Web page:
All About Vinegar, Including the Five Types to Use in Your Cooking
Acerbic, aromatic, and nose-wrinklingly useful, vinegar is the under-appreciated condiment that can assert or retreat, adding body by the cup or by the discreet teaspoonful in any recipe. The type of vinegar you choose to use when cooking is as much about the dish you are preparing as it is about the source ingredient from which that vinegar is made. Vinegar is the tart result of a particular kind of fermentation. Exposing a fermented or fermenting alcoholic beverage to oxygen creates the conditions that bacteria called Acetobacter love: They metabolize the ethanol in alcohol and release acetic acid. Hello, vinegar.
As Sandor Katz explains in The Art of Fermentation ($24.29, amazon.com), "Wine will yield wine vinegar; cider will yield cider vinegar; beer will yield malt vinegar; rice-based alcohols will yield rice vinegar." The flavor variations of vinegars are drawn from those source-liquids, and the quality of their ingredients. But vinegar does not have to be made from a fully fermented alcohol; any sweet solution that can be made into alcohol can yield vinegar. In early spring you can use viburnum flower to make vinegar; in the early summer, try making elderflower vinegar—remember to first ferment the flowers with sugar to a delightfully fizzy stage. Some people make mead vinegar with honey and water. The list of combinations you can draw on is dizzying, once the vinegar-making bug bites you.
Vinegar is extremely versatile, pairing beautifully with any kind of fat—from butter to coconut cream—in sauces and substantial adobo-style dishes, marinating summer's ribs and adding life to winter's comforting beans. It gives low alcohol-by-volume drinks substance and backbone. It even works with dessert—a tablespoonful of red wine vinegar sprinkled over perfect strawberries is unforgettably good. Here, we address five common vinegars and discuss their differences and uses.
Apple Cider Vinegar
Made from cider, fruity apple cider vinegar is a medium-acidic vinegar that creates luscious pan sauces for roasted chicken, fatty pork chops, and duck breasts—swirl a tablespoon into the hot pan after the meat has cooked and is resting. It has an affinity for juices (add seltzer to make a refreshing drink), for pears and apples, nuts, and bitter salad leaves like endive and chicories. Don't forget to pair it with walnut oil when you whisk it to the point of emulsifying. Apple cider vinegar is also rewardingly easy to make at home. All you need are apples—or apple scraps—sugar, and water. Well, that and a little patience.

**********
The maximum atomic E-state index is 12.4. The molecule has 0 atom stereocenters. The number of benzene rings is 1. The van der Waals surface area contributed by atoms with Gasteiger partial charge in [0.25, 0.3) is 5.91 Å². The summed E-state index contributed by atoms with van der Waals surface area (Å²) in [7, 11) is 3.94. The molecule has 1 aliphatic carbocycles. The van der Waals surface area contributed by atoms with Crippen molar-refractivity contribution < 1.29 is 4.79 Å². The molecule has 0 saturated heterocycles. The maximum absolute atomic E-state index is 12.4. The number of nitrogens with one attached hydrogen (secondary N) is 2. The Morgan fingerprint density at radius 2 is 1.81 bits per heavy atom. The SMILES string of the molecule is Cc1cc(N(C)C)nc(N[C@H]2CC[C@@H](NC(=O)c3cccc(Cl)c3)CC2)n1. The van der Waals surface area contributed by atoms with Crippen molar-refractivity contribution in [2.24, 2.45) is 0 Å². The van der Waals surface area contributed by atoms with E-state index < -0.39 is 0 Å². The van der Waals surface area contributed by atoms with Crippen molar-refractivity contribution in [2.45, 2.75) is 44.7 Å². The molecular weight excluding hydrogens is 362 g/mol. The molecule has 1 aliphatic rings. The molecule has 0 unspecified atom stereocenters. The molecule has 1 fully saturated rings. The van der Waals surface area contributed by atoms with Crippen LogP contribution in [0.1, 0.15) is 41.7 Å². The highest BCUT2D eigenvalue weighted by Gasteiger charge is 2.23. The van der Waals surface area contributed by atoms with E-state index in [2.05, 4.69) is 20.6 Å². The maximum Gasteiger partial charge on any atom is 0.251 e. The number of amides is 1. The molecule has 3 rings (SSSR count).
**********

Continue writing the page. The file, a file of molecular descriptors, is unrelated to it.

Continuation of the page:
White and Red Wine Vinegars
Fermented from red and white wine, these lean vinegars are kitchen workhorses. White wine vinegar breaths sharp life into everything from mayonnaise, spur-of-the-moment quick pickles, and classic beurre blanc to a slow-cooked and unctuous Lyonnaise chicken dish where the vinegar is reduced heavily and tempered at at the end with a slosh of cream. It is also typically used with white fish, shellfish, chicken, and rabbit (so if you're thinking of drinking white with the meal, use white wine vinegar when cooking it).
More robust red wine vinegar is traditional with red meats, beans, and lentils. It balances the gaminess of darker-fleshed fish like mackerel and bluefish, and is surprisingly good sprinkled sparingly over soft summer fruits.
Because sherry is a white wine fortified with brandy and aged in oak, and because sherry vinegar itself is matured in barrels, sherry vinegar is more voluptuous than wine vinegars. Its complexity fills the missing corners in cold soups like gazpacho and ajo blanco, and it's a quick improvement for slow-cooked beefy stews that need a rich acid counterbalance to their meatiness. Toasty and nutty, sherry vinegar also makes assertive salad dressing, especially for root and leaf vegetables with strong personalities: think radish, celeriac, beets, and brassicas.
Ever had English-style fish and chips? They would not be complete without a serious shower of amber malt vinegar across the golden chips—be sure to use enough to make them just slightly soggy. Ale—made from malted barley (meaning the barley is germinated and toasted) and sometimes other grains—is the basis for malt vinegar. The vinegar makes wonderful onion pickles, is a traditional ingredient in a South African sausage called boerewors (where it tames the richness of fatty ground lamb spiced with coriander), and is of course best friends with potatoes. Toss them hot in a generous amount of malt vinegar seasoned heavily with salt, sugar, and loads of scallion greens and dill.
Often called rice wine vinegar, this generally mellow vinegar is made from fermented rice, rice wines, or the lees of sake. The character of rice vinegars varies widely based on its region of origin, the rice used, details of fermentation, and whether or not the vinegar is aged. Rice vinegar color and flavor profiles run from pale to dark, sour to earthy. Pale and clear vinegars tend to be tarter, while the most earthily complex are black. The lighter vinegars make delicately tart marinades for lightly cooked vegetables, fish and grilled pork dishes. Dark rice vinegars work better as dips for dumplings or in the marinades and sauces for hearty meat dishes like ribs.